L-R: Alan Mandell and Barry McGovern in “Endgame.” Written by Samuel Beckett and directed by Mandell, “Endgame” plays through May 22, 2016, at Center Theatre Group’s Kirk Douglas Theatre. For tickets and information, please visit CenterTheatreGroup.org or call (213) 628-2772. Contact: CTGMedia@CenterTheatreGroup.org / (213) 972-7376 Photo by Craig Schwartz.

Three actors over 80, a fourth in his late 60s … who says there are no quality stage roles for senior citizens these days?

I’m talking about “Endgame,” the classic existential play by Samuel Beckett, now onstage at the Kirk Douglas Theatre in Culver City. Some critics consider it a more mature version of “Waiting for Godot.”

The consummate exponent, actor and director of Beckett’s work in America, 88-year old Alan Mandell — who appeared in a memorable production of “Waiting for Godot” at the Mark Taper Forum — directs and stars in this production. He shares the stage with his Irish counterpart and Godot co-star Barry McGovern, another Beckett expert.

“Endgame” isn’t the cheeriest play in town, but there were plenty of laughs from the audience on opening night, and that’s the thing about Beckett. He focuses on the existential plight – life, death, and everything in between – that humans are subject to. But there’s humor in the despair and absurdity.

Take this line: “Can there be misery — loftier than mine?” spoken by blind, wheelchair-bound Hamm (Mandell) — which immediately generated laughs.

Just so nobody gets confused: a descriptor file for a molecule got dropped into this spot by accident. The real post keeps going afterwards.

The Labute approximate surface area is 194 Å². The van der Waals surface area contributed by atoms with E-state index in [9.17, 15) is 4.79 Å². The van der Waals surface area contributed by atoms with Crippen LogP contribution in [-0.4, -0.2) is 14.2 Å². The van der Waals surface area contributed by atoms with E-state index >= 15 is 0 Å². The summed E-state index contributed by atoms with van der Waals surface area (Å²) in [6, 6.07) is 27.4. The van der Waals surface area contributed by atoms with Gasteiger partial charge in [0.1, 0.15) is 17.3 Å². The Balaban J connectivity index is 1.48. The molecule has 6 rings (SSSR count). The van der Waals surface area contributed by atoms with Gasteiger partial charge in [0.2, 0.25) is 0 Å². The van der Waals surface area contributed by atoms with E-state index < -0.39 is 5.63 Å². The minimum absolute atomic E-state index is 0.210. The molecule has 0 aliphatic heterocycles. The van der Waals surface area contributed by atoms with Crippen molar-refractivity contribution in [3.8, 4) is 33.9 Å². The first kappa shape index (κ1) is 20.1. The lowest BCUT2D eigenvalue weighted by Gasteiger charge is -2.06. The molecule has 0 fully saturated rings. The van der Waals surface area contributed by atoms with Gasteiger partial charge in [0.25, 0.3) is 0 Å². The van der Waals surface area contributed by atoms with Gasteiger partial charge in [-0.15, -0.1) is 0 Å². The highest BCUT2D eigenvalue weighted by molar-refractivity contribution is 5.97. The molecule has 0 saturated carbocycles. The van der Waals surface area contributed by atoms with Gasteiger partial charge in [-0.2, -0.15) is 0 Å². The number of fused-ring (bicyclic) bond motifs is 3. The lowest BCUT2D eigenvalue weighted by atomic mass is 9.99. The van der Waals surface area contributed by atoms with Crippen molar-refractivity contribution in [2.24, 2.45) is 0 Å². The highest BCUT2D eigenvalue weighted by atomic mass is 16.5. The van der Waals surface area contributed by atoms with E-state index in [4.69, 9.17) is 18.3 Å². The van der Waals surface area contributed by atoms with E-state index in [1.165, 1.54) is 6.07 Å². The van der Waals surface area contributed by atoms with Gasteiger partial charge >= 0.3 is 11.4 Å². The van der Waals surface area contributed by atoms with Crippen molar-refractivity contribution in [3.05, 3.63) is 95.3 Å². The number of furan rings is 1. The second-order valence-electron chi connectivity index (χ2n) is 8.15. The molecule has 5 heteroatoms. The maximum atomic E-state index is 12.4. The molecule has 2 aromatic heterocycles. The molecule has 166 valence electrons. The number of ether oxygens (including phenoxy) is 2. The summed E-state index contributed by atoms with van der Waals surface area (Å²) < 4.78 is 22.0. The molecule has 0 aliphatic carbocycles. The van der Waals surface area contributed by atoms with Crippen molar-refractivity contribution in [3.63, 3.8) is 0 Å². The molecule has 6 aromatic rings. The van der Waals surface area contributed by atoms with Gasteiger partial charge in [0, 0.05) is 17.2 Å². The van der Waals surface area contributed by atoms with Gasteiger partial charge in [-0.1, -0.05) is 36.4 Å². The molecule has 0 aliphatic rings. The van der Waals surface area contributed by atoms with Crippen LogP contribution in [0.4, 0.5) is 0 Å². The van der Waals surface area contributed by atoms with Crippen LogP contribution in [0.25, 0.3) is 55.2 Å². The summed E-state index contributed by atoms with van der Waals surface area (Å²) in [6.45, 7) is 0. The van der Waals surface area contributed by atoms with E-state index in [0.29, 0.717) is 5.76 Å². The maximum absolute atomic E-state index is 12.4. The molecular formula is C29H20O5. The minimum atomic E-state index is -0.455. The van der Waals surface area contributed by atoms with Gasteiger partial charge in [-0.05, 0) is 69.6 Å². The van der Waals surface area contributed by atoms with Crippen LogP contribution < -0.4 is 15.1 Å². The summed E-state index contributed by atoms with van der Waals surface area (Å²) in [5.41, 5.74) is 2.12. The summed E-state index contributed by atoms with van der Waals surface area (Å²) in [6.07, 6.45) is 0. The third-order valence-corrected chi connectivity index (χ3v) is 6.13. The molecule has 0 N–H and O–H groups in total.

Hamm can’t see or walk and Clov (McGovern) can’t sit or leave. Clov is Hamm’s servant, and Hamm’s parents live in two trashcans … occupied on opening night by beloved 90-year-old Charlotte Rae (“The Facts of Life”) as Nell, and James Greene as Nagg. Rae alternates her role with actress Anne Gee Byrd.

Post-World War II, a sense of futility pervaded the arts, and Beckett’s work is known to reflect this. But even for Beckett, life itself isn’t all gloom and doom. Endgame comes to mean the end of life, the end of a chess game (Beckett was a chess player) and the absurdity of everything, as we wait for the inevitable to occur, unable to stop it.

“Nothing is funnier than unhappiness,” says Nell from within her covered metal container. “Ah, yesterday,” she coos rapturously and wistfully as she and Nagg talk about the past … that is, whenever Hamm allows them to open the lids and come out of their cans.

This play isn’t “about” something – it’s about everything, in a view best expressed by Clov: “All life long the same questions, the same answers.”

If you’re seeking a master class in how to do Beckett the way he would have wanted it, you won’t do better than this production of “Endgame.”

The show runs through May 22 at the Kirk Douglas; for details on tickets and dates, visit www.centertheatregroup.org.

Photo by Craig Schwartz: Alan Mandell (left) and Barry McGovern in “Endgame” at Kirk Douglas Theatre.

‘Not That Jewish’

Following a lengthy local run at The Braid theater here in Santa Monica, “Not That Jewish” — Monica Piper’s one-woman show — returns here before moving on to an off-Broadway production this fall.